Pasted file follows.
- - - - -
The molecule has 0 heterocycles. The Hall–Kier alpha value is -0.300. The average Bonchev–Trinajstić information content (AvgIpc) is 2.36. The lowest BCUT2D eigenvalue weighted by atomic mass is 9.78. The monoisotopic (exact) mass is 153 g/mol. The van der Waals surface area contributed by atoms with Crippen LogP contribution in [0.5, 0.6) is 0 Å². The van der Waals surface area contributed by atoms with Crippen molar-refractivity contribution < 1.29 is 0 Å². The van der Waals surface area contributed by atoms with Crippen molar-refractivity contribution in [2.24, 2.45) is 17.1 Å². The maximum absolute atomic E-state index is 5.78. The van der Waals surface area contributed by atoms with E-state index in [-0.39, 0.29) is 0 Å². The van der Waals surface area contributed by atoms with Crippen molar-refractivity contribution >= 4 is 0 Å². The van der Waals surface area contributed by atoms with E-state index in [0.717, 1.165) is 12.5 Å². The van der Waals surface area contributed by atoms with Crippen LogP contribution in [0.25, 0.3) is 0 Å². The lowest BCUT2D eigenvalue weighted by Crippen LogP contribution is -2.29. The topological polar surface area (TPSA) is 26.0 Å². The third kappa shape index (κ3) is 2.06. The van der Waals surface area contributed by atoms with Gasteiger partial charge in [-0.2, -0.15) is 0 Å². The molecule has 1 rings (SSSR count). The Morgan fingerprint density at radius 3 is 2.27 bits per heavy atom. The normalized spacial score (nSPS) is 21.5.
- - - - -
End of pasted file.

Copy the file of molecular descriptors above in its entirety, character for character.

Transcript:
The molecule has 0 heterocycles. The Hall–Kier alpha value is -0.300. The average Bonchev–Trinajstić information content (AvgIpc) is 2.36. The lowest BCUT2D eigenvalue weighted by atomic mass is 9.78. The monoisotopic (exact) mass is 153 g/mol. The van der Waals surface area contributed by atoms with Crippen LogP contribution in [0.5, 0.6) is 0 Å². The van der Waals surface area contributed by atoms with Crippen molar-refractivity contribution < 1.29 is 0 Å². The van der Waals surface area contributed by atoms with Crippen molar-refractivity contribution in [2.24, 2.45) is 17.1 Å². The maximum absolute atomic E-state index is 5.78. The van der Waals surface area contributed by atoms with E-state index in [-0.39, 0.29) is 0 Å². The van der Waals surface area contributed by atoms with Crippen molar-refractivity contribution >= 4 is 0 Å². The van der Waals surface area contributed by atoms with E-state index in [0.717, 1.165) is 12.5 Å². The van der Waals surface area contributed by atoms with Crippen LogP contribution in [0.25, 0.3) is 0 Å². The lowest BCUT2D eigenvalue weighted by Crippen LogP contribution is -2.29. The topological polar surface area (TPSA) is 26.0 Å². The third kappa shape index (κ3) is 2.06. The van der Waals surface area contributed by atoms with Gasteiger partial charge in [-0.2, -0.15) is 0 Å². The molecule has 1 rings (SSSR count). The Morgan fingerprint density at radius 3 is 2.27 bits per heavy atom. The normalized spacial score (nSPS) is 21.5.